New York Times
August 1, 2009, 12:05 pm
Matthew Yglesias leads us to a commenter at Marginal Revolution who looks at life expectancy and concludes that “semi-socialized medicine” is good for the young but bad for the old. Tyler Cowen made the same argument in the Times a while back:
On average, European systems are relatively good for the young, who are generally healthy and need treatment for obvious accidents and emergencies, with transparent remedies. European systems are less effective for the elderly, the primary demanders of discretionary medical benefits.
As Yglesias points out, such arguments weirdly miss the fact that older Americans are covered by Medicare. If you say that American health care works well for the elderly, then the part of our system you’re praising is the “socialized” part.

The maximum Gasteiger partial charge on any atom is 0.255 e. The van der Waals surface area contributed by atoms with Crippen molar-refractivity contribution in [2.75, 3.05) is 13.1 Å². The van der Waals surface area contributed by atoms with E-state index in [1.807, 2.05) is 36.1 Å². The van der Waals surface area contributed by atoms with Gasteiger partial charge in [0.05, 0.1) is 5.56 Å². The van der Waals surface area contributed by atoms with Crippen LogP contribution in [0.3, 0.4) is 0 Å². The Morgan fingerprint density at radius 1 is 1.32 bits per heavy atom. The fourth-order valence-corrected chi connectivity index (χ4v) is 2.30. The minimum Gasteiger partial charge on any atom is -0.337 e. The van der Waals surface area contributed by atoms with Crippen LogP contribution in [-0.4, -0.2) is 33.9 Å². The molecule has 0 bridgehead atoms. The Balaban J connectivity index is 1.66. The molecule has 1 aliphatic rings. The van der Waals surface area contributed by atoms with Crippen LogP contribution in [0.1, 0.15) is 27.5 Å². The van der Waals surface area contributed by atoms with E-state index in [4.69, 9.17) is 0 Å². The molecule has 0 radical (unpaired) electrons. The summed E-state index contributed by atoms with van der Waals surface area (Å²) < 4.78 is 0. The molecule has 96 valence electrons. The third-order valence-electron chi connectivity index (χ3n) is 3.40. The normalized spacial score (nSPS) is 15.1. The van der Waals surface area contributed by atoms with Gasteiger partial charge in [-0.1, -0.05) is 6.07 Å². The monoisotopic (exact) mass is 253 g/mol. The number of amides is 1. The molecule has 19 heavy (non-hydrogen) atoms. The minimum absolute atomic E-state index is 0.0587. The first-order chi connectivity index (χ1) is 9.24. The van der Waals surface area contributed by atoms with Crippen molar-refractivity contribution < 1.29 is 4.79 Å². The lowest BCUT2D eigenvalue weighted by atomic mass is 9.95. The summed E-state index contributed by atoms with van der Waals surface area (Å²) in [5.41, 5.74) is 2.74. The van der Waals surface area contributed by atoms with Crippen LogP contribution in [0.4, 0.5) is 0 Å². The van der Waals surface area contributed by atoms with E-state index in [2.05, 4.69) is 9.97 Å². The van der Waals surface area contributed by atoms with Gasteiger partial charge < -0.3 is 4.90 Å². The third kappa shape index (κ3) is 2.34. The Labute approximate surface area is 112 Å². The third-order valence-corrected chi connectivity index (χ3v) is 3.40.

This is part of a broader phenomenon. Everyone’s favorite story about the evils of socialized medicine is the fact that Canadians wait longer for hip replacements. But who pays for hip replacements in the United States? Medicare, in most cases.
So we make fun of people who want to keep the government’s hands off Medicare. But Medicare blindness isn’t just a problem for the rubes.
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The Communist Party of Indiana CPUSA struggles for socialism: to better the lives of Indiana's working families, to protect and extend labor's ability to organize, for the needs of women, children, immigrants (documented and undocumented), the disabled, LGBT, and all people who strive for affordable quality health care, housing, and education. We stand against racism in all its forms. We stand for jobs for all. We stand for peace. We support all who struggle world wide for the dignity and self-determination of the majority of their nation's people and against imperialism, occupation, and exploitation for private profit.